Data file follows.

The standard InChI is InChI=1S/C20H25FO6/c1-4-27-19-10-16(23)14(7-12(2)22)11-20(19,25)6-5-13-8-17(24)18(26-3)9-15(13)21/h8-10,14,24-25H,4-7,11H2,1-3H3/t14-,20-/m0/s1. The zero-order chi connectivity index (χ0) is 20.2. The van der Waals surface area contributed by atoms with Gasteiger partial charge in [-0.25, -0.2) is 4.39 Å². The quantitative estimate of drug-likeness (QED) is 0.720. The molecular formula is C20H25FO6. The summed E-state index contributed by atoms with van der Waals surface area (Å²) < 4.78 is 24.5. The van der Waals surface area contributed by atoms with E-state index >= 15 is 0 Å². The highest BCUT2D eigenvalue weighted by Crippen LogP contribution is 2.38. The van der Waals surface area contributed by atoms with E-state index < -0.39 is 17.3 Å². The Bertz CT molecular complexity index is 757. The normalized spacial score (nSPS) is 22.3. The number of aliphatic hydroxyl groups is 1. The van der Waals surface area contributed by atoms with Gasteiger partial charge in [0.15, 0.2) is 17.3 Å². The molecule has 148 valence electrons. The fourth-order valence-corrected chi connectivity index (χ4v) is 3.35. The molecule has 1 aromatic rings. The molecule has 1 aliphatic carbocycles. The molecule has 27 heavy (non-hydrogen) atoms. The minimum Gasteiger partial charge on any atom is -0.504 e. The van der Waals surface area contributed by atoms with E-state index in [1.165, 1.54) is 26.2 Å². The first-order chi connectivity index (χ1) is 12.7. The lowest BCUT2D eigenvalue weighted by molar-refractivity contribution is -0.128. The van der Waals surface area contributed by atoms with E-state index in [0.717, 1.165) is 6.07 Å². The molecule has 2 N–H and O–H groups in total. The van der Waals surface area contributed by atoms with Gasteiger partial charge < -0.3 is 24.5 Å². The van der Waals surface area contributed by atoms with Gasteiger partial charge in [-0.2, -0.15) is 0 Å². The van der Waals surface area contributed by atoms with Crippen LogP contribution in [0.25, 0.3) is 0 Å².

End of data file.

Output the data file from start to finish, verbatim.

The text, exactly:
The standard InChI is InChI=1S/C20H25FO6/c1-4-27-19-10-16(23)14(7-12(2)22)11-20(19,25)6-5-13-8-17(24)18(26-3)9-15(13)21/h8-10,14,24-25H,4-7,11H2,1-3H3/t14-,20-/m0/s1. The zero-order chi connectivity index (χ0) is 20.2. The van der Waals surface area contributed by atoms with Gasteiger partial charge in [-0.25, -0.2) is 4.39 Å². The quantitative estimate of drug-likeness (QED) is 0.720. The molecular formula is C20H25FO6. The summed E-state index contributed by atoms with van der Waals surface area (Å²) < 4.78 is 24.5. The van der Waals surface area contributed by atoms with E-state index >= 15 is 0 Å². The highest BCUT2D eigenvalue weighted by Crippen LogP contribution is 2.38. The van der Waals surface area contributed by atoms with E-state index < -0.39 is 17.3 Å². The Bertz CT molecular complexity index is 757. The normalized spacial score (nSPS) is 22.3. The number of aliphatic hydroxyl groups is 1. The van der Waals surface area contributed by atoms with Gasteiger partial charge in [0.15, 0.2) is 17.3 Å². The molecule has 148 valence electrons. The fourth-order valence-corrected chi connectivity index (χ4v) is 3.35. The molecule has 1 aromatic rings. The molecule has 1 aliphatic carbocycles. The molecule has 27 heavy (non-hydrogen) atoms. The minimum Gasteiger partial charge on any atom is -0.504 e. The van der Waals surface area contributed by atoms with E-state index in [1.165, 1.54) is 26.2 Å². The first-order chi connectivity index (χ1) is 12.7. The lowest BCUT2D eigenvalue weighted by molar-refractivity contribution is -0.128. The van der Waals surface area contributed by atoms with E-state index in [0.717, 1.165) is 6.07 Å². The molecule has 2 N–H and O–H groups in total. The van der Waals surface area contributed by atoms with Gasteiger partial charge < -0.3 is 24.5 Å². The van der Waals surface area contributed by atoms with Gasteiger partial charge in [-0.2, -0.15) is 0 Å². The van der Waals surface area contributed by atoms with Crippen LogP contribution in [0.25, 0.3) is 0 Å².